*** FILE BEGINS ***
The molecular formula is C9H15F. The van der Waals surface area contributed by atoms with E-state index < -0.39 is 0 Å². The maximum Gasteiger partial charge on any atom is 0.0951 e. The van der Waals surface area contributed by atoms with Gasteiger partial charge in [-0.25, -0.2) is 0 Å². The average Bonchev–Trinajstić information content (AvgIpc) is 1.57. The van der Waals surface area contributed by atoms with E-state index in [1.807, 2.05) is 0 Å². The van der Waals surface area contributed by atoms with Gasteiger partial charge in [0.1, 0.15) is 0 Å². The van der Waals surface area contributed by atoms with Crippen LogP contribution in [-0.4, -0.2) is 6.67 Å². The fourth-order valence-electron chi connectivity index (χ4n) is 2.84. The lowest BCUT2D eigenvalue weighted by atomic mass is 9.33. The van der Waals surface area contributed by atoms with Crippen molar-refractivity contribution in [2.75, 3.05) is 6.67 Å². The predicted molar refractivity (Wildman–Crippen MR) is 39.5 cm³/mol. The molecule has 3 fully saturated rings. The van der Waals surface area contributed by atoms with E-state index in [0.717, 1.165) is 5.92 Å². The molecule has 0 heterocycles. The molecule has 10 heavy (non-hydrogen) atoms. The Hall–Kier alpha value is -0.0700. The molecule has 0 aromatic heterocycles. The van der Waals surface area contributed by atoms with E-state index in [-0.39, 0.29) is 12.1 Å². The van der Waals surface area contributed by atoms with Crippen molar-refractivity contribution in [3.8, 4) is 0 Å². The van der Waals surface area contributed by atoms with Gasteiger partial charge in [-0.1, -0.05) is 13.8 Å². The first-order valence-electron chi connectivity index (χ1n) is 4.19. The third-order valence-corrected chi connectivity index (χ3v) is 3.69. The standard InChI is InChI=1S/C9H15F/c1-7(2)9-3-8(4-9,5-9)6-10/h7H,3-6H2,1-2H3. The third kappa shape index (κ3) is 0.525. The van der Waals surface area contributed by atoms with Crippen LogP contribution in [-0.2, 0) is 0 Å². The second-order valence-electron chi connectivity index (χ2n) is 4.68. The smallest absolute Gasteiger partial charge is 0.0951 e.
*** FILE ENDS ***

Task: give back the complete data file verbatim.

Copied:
The molecular formula is C9H15F. The van der Waals surface area contributed by atoms with E-state index < -0.39 is 0 Å². The maximum Gasteiger partial charge on any atom is 0.0951 e. The van der Waals surface area contributed by atoms with Gasteiger partial charge in [-0.25, -0.2) is 0 Å². The average Bonchev–Trinajstić information content (AvgIpc) is 1.57. The van der Waals surface area contributed by atoms with E-state index in [1.807, 2.05) is 0 Å². The van der Waals surface area contributed by atoms with Gasteiger partial charge in [0.1, 0.15) is 0 Å². The van der Waals surface area contributed by atoms with Crippen LogP contribution in [-0.4, -0.2) is 6.67 Å². The fourth-order valence-electron chi connectivity index (χ4n) is 2.84. The lowest BCUT2D eigenvalue weighted by atomic mass is 9.33. The van der Waals surface area contributed by atoms with Crippen molar-refractivity contribution in [2.75, 3.05) is 6.67 Å². The predicted molar refractivity (Wildman–Crippen MR) is 39.5 cm³/mol. The molecule has 3 fully saturated rings. The van der Waals surface area contributed by atoms with E-state index in [0.717, 1.165) is 5.92 Å². The molecule has 0 heterocycles. The molecule has 10 heavy (non-hydrogen) atoms. The Hall–Kier alpha value is -0.0700. The molecule has 0 aromatic heterocycles. The van der Waals surface area contributed by atoms with E-state index in [-0.39, 0.29) is 12.1 Å². The van der Waals surface area contributed by atoms with Crippen molar-refractivity contribution in [3.8, 4) is 0 Å². The van der Waals surface area contributed by atoms with Gasteiger partial charge in [-0.1, -0.05) is 13.8 Å². The first-order valence-electron chi connectivity index (χ1n) is 4.19. The third-order valence-corrected chi connectivity index (χ3v) is 3.69. The standard InChI is InChI=1S/C9H15F/c1-7(2)9-3-8(4-9,5-9)6-10/h7H,3-6H2,1-2H3. The third kappa shape index (κ3) is 0.525. The van der Waals surface area contributed by atoms with Crippen LogP contribution in [-0.2, 0) is 0 Å². The second-order valence-electron chi connectivity index (χ2n) is 4.68. The smallest absolute Gasteiger partial charge is 0.0951 e.